UPDATE: Divided San Jose City Council gives whopping break to high-rise developers
A proposal being considered by the City Council would give developers a break on fees to encourage building downtown. File photo.

Downtown high-rise developers will receive a huge discount during the pandemic but their savings will come at the expense of low-income housing.

As COVID-19 worsens economic conditions for those looking to build in San Jose, city leaders voted 7-4  Aug. 18 to eliminate a fee that helps fund affordable housing.

Councilmembers Sergio Jimenez, Magdalena Carrasco, Maya Esparza and Sylvia Arenas voted against the fee reduction.

“I’m deeply concerned and deeply discouraged about the fact that we’re facing an ever-worsening housing crisis,” Esparza said. “And yet here we are on the cusp of moving forward on another giveaway to developers while working families and communities are out working multiple jobs, struggling with increasing rents.”

The Inclusionary Housing Ordinance requires downtown developers building 20 or more units to dedicate 15 percent for low-income residents. If developers do not want to give up 15 percent, they must pay a 20 percent “in lieu fee” of $125,000 per affordable rental and $157,858 per affordable property for sale to supplement the cost of creating other affordable housing.

The City Council brought the fee down to zero to encourage residential development.

“If you look at our downtown, you look at the number of cranes in the sky versus other comparable cities, we have been lagging behind in terms of the number of development projects that have been brought forward,” Vice Mayor Chappie Jones said. “And if we don’t provide either incentives or fees, then these properties aren’t going to move forward and there won’t be any fees to build affordable housing.”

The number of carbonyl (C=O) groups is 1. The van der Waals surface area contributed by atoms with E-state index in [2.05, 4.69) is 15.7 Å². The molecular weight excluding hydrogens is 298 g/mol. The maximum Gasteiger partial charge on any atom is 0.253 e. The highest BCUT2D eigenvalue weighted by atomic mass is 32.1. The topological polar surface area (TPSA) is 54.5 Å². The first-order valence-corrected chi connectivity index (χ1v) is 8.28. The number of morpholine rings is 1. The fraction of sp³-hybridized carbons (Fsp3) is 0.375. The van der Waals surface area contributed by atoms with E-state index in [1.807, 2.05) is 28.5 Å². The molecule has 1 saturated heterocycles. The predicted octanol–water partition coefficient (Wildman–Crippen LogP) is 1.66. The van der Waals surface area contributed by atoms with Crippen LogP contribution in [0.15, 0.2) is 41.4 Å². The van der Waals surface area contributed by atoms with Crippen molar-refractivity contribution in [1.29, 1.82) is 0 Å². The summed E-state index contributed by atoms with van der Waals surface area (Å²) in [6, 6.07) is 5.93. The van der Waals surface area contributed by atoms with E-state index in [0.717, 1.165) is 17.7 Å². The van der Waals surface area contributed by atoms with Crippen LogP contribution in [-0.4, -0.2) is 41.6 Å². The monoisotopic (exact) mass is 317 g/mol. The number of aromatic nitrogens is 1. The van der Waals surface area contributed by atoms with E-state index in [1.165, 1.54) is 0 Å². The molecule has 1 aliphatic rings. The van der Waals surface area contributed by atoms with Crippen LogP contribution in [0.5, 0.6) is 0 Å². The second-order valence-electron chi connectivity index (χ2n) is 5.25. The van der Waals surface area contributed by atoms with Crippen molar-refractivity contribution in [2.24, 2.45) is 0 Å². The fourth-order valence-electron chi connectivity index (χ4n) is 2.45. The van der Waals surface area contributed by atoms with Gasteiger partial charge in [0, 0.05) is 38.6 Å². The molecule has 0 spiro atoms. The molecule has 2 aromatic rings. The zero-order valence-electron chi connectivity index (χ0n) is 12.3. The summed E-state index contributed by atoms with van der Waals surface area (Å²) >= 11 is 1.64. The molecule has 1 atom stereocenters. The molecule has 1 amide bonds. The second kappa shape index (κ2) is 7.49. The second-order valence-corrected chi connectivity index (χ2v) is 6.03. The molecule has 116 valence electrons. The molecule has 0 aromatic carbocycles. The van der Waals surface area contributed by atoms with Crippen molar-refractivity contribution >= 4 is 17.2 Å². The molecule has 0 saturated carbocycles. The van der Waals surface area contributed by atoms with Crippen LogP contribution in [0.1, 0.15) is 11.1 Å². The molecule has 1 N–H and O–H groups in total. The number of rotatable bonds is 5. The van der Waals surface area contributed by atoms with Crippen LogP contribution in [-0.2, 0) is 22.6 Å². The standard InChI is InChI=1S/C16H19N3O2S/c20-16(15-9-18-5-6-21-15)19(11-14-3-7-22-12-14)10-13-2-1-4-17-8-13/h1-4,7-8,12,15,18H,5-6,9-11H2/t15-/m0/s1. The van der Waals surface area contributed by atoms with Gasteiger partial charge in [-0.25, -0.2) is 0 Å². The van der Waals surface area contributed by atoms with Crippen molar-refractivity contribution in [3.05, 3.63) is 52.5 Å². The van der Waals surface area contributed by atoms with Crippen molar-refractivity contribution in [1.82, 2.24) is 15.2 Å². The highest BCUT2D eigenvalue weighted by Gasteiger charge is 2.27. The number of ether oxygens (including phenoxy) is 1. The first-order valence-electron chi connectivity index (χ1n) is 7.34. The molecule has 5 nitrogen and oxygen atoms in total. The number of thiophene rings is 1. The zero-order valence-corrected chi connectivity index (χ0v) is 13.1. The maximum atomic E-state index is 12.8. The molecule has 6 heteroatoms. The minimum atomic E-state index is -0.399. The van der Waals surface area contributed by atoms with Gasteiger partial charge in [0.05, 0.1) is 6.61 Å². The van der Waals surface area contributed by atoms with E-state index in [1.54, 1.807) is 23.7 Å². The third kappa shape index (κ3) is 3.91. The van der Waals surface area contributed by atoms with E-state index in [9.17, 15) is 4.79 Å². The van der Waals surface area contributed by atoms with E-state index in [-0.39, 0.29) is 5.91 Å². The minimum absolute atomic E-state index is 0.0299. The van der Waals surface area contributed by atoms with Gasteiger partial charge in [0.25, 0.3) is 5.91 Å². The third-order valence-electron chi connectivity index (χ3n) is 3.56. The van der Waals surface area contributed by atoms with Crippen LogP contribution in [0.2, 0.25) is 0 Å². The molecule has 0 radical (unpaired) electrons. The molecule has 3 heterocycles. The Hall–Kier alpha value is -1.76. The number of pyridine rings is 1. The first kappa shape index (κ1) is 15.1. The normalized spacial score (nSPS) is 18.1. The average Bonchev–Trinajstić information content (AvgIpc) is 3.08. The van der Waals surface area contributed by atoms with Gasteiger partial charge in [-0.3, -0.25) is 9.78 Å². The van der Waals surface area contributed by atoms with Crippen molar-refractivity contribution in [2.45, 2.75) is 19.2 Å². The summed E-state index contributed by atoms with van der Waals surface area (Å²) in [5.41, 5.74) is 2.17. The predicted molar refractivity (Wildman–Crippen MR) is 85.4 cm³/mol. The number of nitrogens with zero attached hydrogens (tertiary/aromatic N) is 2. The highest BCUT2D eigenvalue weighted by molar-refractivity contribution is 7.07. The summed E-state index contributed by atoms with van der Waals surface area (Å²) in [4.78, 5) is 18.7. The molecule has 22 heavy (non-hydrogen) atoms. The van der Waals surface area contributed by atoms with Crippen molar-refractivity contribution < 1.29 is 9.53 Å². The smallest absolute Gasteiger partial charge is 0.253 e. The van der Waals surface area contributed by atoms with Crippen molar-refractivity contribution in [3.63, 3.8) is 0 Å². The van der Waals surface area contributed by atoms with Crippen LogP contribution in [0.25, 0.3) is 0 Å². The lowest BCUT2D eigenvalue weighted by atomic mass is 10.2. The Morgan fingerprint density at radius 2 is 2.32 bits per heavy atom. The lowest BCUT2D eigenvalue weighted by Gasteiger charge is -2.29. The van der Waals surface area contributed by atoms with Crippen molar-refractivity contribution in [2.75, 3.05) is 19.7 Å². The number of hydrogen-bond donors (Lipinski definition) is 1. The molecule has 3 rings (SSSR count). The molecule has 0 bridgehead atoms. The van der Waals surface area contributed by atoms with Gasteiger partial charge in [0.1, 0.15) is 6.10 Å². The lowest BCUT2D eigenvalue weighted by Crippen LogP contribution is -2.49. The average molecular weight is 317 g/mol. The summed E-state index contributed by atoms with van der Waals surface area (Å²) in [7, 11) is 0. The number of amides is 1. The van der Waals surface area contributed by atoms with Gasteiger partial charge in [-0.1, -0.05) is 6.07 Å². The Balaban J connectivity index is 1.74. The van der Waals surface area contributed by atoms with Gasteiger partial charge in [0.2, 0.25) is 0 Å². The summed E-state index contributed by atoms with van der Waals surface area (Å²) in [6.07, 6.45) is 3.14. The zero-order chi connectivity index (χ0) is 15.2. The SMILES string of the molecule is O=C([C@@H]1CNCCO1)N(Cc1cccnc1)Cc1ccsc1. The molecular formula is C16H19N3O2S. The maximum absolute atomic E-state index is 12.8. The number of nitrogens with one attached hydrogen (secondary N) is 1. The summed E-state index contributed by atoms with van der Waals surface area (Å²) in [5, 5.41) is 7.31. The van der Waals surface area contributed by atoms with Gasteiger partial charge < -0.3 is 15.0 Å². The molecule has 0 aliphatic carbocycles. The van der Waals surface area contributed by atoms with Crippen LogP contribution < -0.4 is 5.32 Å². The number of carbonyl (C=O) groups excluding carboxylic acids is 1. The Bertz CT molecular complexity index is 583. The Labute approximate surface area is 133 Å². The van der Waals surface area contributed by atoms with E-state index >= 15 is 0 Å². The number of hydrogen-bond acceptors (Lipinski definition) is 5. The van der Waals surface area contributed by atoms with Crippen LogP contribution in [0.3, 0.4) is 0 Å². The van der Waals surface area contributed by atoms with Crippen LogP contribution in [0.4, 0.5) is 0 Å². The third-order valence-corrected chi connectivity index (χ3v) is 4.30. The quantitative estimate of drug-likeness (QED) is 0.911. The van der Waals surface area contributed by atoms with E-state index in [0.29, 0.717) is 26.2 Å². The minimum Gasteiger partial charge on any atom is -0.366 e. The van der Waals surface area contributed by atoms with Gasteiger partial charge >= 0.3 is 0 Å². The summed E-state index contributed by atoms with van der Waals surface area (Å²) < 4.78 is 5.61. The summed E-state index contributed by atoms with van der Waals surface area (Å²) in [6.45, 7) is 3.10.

Councilmember Johnny Khamis advocated for the fee reduction, saying it would bring more jobs to San Jose.

“If there’s nobody building, that means nobody’s going to have jobs,” Khamis said. “And we have to look at what we can do as a City Council to spur job growth … a lot of the jobs that come out of construction are skilled and good paying jobs.”

The $0 fee would be in effect until June 2023, giving developers leeway during the pandemic to begin housing projects without the burden of additional costs. Fees would gradually increase in 2024 to $13 per square foot of new development and would return to the previous $25 to $43 fee by 2025.

“You do not get a single dollar out of a builder from a fee if they cannot get financing to build,” Mayor Sam Liccardo said. “You can have the fee as high as you want, you won’t get a single dollar.”

Even when the city does receive those dollars from in lieu fees, Eddie Truong, director of government and community relations for the Silicon Valley Organization, said the support is not enough to build affordable developments.

“Some development projects are costing more than $100 per square foot to build,” Truong told San José Spotlight. “We’re talking like hundreds of millions of dollars for high rises for housing. So if you do the math quickly $125,000 for 20 homes is $2.5 million. The city would not have enough money to build anything.”

In 2019, San Jose Spotlight reported only 245 affordable units had been built in San Jose since 2017. The city’s goal was to build 10,000 units by 2022.

The City Council originally approved the fee reductions in November 2018 but progress was delayed due to COVID-19.

Councilmember Sergio Jimenez expressed concerns developers aren’t including workers in the conversation.

“They come to the table asking for subsidies, but when it comes to doing right by their workers, many of them are not interested in doing so.” Jimenez said. “And they’d much rather go to the non-union contractors where they can pay people low wages and zero health care, creating these very conditions that caused us to have this fiasco at Silvery Towers some time back.”

To qualify for reduced fees, projects must be residential buildings with 10 or more stories in downtown. Developers also would need to prove 80 percent occupancy of housing units before June 30, 2025.

Contact Carly Wipf at [email protected] or follow @CarlyChristineW on Twitter.

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